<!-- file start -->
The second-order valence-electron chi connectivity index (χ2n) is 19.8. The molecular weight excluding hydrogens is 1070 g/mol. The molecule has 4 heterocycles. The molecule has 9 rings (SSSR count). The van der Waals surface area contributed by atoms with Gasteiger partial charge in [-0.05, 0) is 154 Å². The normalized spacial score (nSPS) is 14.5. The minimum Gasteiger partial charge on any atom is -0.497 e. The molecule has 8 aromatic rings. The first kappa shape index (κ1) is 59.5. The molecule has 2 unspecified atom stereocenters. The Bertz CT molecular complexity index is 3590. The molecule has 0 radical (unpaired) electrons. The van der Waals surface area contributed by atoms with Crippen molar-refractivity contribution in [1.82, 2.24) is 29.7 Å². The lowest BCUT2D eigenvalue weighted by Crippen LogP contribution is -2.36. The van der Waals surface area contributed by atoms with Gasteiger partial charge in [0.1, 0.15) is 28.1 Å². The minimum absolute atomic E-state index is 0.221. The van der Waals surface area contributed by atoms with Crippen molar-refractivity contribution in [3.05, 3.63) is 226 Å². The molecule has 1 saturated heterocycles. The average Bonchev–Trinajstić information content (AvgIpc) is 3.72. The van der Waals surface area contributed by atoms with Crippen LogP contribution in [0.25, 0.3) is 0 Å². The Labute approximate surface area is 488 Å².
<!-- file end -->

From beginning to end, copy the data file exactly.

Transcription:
The second-order valence-electron chi connectivity index (χ2n) is 19.8. The molecular weight excluding hydrogens is 1070 g/mol. The molecule has 4 heterocycles. The molecule has 9 rings (SSSR count). The van der Waals surface area contributed by atoms with Gasteiger partial charge in [-0.05, 0) is 154 Å². The normalized spacial score (nSPS) is 14.5. The minimum Gasteiger partial charge on any atom is -0.497 e. The molecule has 8 aromatic rings. The first kappa shape index (κ1) is 59.5. The molecule has 2 unspecified atom stereocenters. The Bertz CT molecular complexity index is 3590. The molecule has 0 radical (unpaired) electrons. The van der Waals surface area contributed by atoms with Crippen molar-refractivity contribution in [1.82, 2.24) is 29.7 Å². The lowest BCUT2D eigenvalue weighted by Crippen LogP contribution is -2.36. The van der Waals surface area contributed by atoms with Gasteiger partial charge in [0.1, 0.15) is 28.1 Å². The minimum absolute atomic E-state index is 0.221. The van der Waals surface area contributed by atoms with Crippen molar-refractivity contribution in [3.05, 3.63) is 226 Å². The molecule has 1 saturated heterocycles. The average Bonchev–Trinajstić information content (AvgIpc) is 3.72. The van der Waals surface area contributed by atoms with Crippen LogP contribution in [0.25, 0.3) is 0 Å². The Labute approximate surface area is 488 Å².